Companies are run by people that are responsible to the employees and customers of the company, the company’s Board of Directors (who hire and fire the Chief Executive Officer), and finally shareholders. Usually, upper management of companies and members of the Board of Directors are some of the largest shareholders. Therefore, company management and the Board are very sensitive to maintaining and increasing the profits of the company because those profits have a direct impact on share prince.
The second factor that influences the company’s stock price are external items or things that can add or subtract value from the company. These items include tangible factors like new product announcements, research breakthroughs, new contracts, more locations, and business partnerships. These are things we can see and touch. Other external items affecting that positively affect share price are intangible such as growth in the national CPI, unemployment declining, government spending, or the Federal Reserve (FED) lowering interest rates. Many of these may not directly affect a company but as is often said, “A rising tide floats all boats.” In other words, when you feel better about the future you will buy more shares…but this is feelings…not facts.
On the negative side, stock prices in general often decline due to the FED increasing interest rates, unemployment increasing, a war or rumor of war, a global pandemic or fear of pandemic, all of which may lead to a recession (that may or may not happen) that may or may not be a big deal. What I am saying, is that fear or concern about what might happen will cause some people to sell shares out of concern of possible stock price declines whether or not the company is less profitable. It’s not that the company is less profitable but it is the fear of what may happen often cause some people to sell.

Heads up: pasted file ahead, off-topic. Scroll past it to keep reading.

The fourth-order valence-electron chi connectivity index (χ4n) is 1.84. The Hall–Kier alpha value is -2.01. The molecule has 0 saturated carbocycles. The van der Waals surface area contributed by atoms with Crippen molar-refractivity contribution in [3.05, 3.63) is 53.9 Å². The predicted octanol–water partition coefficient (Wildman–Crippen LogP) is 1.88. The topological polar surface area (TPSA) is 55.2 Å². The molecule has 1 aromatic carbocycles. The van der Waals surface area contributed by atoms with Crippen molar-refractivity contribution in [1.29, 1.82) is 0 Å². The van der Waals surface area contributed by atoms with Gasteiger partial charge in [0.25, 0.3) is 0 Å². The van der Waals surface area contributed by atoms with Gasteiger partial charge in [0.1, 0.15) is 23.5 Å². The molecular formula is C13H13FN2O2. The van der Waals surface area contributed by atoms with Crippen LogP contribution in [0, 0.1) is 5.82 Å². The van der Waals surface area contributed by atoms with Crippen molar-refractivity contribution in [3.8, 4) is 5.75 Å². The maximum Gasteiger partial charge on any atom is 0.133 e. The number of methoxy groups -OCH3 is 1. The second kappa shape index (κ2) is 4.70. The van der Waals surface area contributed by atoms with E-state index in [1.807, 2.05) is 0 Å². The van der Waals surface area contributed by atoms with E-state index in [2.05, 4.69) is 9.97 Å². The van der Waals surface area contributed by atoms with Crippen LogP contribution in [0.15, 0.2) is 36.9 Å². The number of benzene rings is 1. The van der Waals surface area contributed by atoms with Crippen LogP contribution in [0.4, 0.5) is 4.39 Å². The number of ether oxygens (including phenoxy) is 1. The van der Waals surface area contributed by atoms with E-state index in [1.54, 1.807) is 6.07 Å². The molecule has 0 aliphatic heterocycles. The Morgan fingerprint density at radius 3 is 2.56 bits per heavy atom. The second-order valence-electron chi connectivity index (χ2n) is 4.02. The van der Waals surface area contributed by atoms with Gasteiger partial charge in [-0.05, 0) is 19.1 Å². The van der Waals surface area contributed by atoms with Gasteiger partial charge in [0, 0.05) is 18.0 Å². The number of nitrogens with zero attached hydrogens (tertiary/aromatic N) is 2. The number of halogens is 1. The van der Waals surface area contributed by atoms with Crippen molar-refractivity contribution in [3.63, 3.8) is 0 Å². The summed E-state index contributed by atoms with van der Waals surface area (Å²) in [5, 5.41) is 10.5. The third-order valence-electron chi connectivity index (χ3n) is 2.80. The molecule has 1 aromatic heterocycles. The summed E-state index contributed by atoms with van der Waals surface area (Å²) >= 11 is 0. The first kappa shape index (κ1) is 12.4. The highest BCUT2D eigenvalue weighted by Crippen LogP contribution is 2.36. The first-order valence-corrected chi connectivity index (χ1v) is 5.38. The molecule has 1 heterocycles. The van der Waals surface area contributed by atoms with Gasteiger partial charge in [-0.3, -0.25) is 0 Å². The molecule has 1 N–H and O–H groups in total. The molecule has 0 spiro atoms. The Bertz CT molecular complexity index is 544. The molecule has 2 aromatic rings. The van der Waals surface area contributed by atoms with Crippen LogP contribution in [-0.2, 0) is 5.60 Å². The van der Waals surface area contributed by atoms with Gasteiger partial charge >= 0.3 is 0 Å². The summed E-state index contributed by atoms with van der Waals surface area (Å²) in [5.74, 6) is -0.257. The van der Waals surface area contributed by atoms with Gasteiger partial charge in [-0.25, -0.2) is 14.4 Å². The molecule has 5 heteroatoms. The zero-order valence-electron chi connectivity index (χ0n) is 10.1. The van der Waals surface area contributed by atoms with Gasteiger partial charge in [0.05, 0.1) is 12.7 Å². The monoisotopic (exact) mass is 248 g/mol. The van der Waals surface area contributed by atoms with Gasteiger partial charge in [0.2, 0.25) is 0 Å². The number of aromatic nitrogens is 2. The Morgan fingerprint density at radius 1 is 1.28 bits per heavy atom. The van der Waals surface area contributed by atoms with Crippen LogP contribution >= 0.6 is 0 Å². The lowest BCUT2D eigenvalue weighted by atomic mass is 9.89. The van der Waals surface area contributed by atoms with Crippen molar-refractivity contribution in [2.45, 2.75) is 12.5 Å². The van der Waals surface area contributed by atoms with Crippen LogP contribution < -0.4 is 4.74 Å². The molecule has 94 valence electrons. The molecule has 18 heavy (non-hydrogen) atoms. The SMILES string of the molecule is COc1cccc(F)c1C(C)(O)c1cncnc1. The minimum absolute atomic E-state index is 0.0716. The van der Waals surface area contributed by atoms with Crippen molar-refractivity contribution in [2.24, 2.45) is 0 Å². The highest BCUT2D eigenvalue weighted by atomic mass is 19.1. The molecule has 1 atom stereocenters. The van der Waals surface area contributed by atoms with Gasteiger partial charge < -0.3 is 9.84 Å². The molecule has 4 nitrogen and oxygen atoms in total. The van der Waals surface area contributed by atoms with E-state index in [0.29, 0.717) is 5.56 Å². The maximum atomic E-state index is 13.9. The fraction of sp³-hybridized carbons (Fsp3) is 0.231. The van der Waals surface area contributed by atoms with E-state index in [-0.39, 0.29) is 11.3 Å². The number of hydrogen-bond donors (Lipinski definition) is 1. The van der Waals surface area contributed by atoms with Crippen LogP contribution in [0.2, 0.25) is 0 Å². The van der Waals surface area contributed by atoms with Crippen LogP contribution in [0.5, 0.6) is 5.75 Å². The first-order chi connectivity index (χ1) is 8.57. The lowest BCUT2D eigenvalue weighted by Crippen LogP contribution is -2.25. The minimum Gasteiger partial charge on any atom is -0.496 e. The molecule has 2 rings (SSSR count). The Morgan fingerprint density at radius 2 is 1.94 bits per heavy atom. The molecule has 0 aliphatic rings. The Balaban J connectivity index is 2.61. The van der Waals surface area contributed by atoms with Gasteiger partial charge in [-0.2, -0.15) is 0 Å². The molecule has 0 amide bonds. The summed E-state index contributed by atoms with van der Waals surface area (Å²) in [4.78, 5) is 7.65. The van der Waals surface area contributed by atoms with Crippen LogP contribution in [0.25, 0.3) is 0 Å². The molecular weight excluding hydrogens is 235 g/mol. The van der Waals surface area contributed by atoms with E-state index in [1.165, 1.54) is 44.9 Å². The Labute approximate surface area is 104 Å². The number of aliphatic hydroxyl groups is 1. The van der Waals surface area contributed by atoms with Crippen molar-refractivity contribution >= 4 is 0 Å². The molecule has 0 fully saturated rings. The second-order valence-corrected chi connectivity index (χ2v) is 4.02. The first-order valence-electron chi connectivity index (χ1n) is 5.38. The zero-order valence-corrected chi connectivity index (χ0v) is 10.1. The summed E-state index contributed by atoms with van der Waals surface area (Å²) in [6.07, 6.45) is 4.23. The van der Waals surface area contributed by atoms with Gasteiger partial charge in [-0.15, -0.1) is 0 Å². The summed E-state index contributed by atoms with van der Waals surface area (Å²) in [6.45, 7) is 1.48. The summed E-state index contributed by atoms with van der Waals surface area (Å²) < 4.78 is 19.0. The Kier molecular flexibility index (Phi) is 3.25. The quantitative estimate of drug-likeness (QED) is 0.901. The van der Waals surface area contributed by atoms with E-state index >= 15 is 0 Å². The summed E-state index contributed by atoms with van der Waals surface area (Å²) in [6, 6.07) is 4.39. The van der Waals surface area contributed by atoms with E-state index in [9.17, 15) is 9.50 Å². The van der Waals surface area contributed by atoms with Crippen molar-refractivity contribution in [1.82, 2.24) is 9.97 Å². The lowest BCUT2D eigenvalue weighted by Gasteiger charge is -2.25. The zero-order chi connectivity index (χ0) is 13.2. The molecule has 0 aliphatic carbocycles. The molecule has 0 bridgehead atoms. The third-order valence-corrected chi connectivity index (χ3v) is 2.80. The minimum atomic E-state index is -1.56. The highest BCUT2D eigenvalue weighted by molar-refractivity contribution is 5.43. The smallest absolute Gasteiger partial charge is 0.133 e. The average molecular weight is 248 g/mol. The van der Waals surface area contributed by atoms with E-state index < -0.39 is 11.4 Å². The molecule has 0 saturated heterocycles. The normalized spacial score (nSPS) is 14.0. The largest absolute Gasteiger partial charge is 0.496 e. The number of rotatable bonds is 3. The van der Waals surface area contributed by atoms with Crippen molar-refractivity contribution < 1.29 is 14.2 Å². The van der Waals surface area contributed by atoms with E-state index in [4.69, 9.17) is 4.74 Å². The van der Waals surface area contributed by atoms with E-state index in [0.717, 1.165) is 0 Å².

When a company’s share price declines due to an emotional selling of shares (without a fundamental decline in the value of the company), it is often only a function of time until serious investors realize the bargain price and begin to buy and the price of the share goes back to the higher price.
Over time, as the profits and earnings of a company continue to grow, share price will go up as well. Perhaps not at the same rate or as consistently, but go up none the less. At times realize, the opposite can be the case. A share price can be a bit “frothy” or higher than it should because investors got a bit too enthusiastic and are willing to pay more for a stock than the company is valued.